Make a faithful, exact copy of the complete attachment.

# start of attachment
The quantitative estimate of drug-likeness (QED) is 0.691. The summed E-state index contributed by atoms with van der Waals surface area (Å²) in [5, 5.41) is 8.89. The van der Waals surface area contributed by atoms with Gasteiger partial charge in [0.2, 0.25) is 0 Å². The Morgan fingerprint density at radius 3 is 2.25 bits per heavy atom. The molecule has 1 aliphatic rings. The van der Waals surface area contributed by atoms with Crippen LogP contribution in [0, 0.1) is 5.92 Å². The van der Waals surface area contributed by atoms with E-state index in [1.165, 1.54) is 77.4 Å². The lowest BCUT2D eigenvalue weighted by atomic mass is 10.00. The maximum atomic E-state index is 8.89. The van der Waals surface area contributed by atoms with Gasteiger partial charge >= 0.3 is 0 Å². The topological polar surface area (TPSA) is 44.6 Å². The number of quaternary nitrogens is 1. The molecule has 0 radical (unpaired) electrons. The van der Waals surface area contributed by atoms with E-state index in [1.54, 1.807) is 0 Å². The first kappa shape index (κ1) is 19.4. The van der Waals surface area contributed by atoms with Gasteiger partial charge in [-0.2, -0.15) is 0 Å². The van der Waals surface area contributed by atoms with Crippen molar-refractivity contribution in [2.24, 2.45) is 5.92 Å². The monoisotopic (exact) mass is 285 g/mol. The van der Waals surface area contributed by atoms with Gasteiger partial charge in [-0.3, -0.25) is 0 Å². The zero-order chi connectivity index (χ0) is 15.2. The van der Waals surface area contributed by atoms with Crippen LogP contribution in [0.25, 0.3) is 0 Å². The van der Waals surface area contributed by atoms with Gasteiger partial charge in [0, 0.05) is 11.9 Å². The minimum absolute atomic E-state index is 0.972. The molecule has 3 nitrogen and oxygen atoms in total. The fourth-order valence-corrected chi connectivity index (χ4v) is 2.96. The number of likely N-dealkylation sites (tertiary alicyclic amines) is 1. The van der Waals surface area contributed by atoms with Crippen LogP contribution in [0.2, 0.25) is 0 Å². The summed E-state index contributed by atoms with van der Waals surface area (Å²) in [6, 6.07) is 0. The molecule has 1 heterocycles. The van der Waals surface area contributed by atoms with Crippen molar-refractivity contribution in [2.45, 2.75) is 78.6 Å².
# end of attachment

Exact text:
The quantitative estimate of drug-likeness (QED) is 0.691. The summed E-state index contributed by atoms with van der Waals surface area (Å²) in [5, 5.41) is 8.89. The van der Waals surface area contributed by atoms with Gasteiger partial charge in [0.2, 0.25) is 0 Å². The Morgan fingerprint density at radius 3 is 2.25 bits per heavy atom. The molecule has 1 aliphatic rings. The van der Waals surface area contributed by atoms with Crippen LogP contribution in [0, 0.1) is 5.92 Å². The van der Waals surface area contributed by atoms with E-state index in [1.165, 1.54) is 77.4 Å². The lowest BCUT2D eigenvalue weighted by atomic mass is 10.00. The maximum atomic E-state index is 8.89. The van der Waals surface area contributed by atoms with Gasteiger partial charge >= 0.3 is 0 Å². The topological polar surface area (TPSA) is 44.6 Å². The number of quaternary nitrogens is 1. The molecule has 0 radical (unpaired) electrons. The van der Waals surface area contributed by atoms with E-state index in [1.54, 1.807) is 0 Å². The first kappa shape index (κ1) is 19.4. The van der Waals surface area contributed by atoms with Gasteiger partial charge in [-0.2, -0.15) is 0 Å². The van der Waals surface area contributed by atoms with Crippen molar-refractivity contribution in [2.24, 2.45) is 5.92 Å². The monoisotopic (exact) mass is 285 g/mol. The van der Waals surface area contributed by atoms with Gasteiger partial charge in [-0.3, -0.25) is 0 Å². The zero-order chi connectivity index (χ0) is 15.2. The van der Waals surface area contributed by atoms with Crippen LogP contribution in [0.25, 0.3) is 0 Å². The van der Waals surface area contributed by atoms with Gasteiger partial charge in [0, 0.05) is 11.9 Å². The minimum absolute atomic E-state index is 0.972. The molecule has 3 nitrogen and oxygen atoms in total. The fourth-order valence-corrected chi connectivity index (χ4v) is 2.96. The number of likely N-dealkylation sites (tertiary alicyclic amines) is 1. The van der Waals surface area contributed by atoms with Crippen LogP contribution in [0.2, 0.25) is 0 Å². The summed E-state index contributed by atoms with van der Waals surface area (Å²) in [6, 6.07) is 0. The molecule has 1 heterocycles. The van der Waals surface area contributed by atoms with Crippen molar-refractivity contribution in [2.45, 2.75) is 78.6 Å².